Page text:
Scabland: Where is it?
That part of Washington which contains the channeled scabland is defined roughly as follows: The northern boundary is the plateau region which begins south of Lake Roosevelt and the Spokane River from Grand Coulee to a few miles west of Spokane. The western limit follows Grand Coulee to the town of Soap Lake, then to the Columbia River near Quincy, and south along the Columbia to the Saddle Mountains. The eastern boundary approximates an imaginary line from Spokane south to where State Road 127 crosses the Snake River. The southern limit is the Saddle Mountains from Mattawa to Othello, and then an imaginary line running southeast from Othello to the Snake River.
This is a vast expanse of real estate. But while it contains the channeled scabland, only part of it actually rates as scabland. Bretz estimated that there are 2,000 square miles of scabland within the region. However, in their book Cataclysms on the Columbia, authors John Elliot Allen and Marjorie Burns include 1,500 square miles in only that part of the overall scabland region south and east of Interstate 90 and U.S. 395 from Spokane to Ritzville and Pasco. Allen and Burns do not offer an estimate for the square mileage of scabland elsewhere in the Columbia Basin, but their calculation would suggest a larger overall total than Bretz’s.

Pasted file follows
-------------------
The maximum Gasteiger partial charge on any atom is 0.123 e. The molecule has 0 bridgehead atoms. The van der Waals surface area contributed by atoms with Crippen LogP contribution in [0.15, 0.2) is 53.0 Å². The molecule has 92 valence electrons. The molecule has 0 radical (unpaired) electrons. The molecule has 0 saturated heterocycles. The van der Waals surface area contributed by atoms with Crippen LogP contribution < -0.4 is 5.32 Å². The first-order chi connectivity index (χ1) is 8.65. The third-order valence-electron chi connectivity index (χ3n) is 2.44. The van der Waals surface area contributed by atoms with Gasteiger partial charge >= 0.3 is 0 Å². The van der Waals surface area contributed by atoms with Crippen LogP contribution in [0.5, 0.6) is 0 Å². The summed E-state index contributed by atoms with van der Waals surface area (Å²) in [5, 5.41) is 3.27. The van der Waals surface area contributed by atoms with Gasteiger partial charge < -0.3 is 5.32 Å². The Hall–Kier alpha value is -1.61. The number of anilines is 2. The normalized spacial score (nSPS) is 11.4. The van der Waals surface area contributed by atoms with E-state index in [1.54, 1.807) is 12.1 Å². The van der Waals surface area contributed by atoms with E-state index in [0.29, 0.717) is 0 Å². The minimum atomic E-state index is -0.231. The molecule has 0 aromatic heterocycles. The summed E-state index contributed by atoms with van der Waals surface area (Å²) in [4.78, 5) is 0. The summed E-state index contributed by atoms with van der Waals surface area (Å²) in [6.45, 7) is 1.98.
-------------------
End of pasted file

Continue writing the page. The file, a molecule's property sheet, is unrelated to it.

Many areas within the above boundaries clearly are not scabland. The rounded Palouse-type hills which retained topsoil in spite of the floods are intensively used today for grain production. A belt of these hills north of Interstate 90 between the town of Sprague and the city of Moses Lake provides one example. The eastern fringe of the scabland region is a mixture of Palouse hills and scabland. Certain coulee valleys qualify geologically as scabland, but enough soil from nearby hills has eroded into them that they, too, are farmed. A motorist driving Interstate 90 between Moses Lake and George, Wash., will observe little or nothing out of the ordinary while passing among field of sweet corn, potatoes, peas, alfalfa, or mint. Tracts of scabland such as those southwest of Sprague Lake or in the Drumheller Channels [south of Potholes Reservoir], however, are only fit for cattle grazing and isolated hay fields.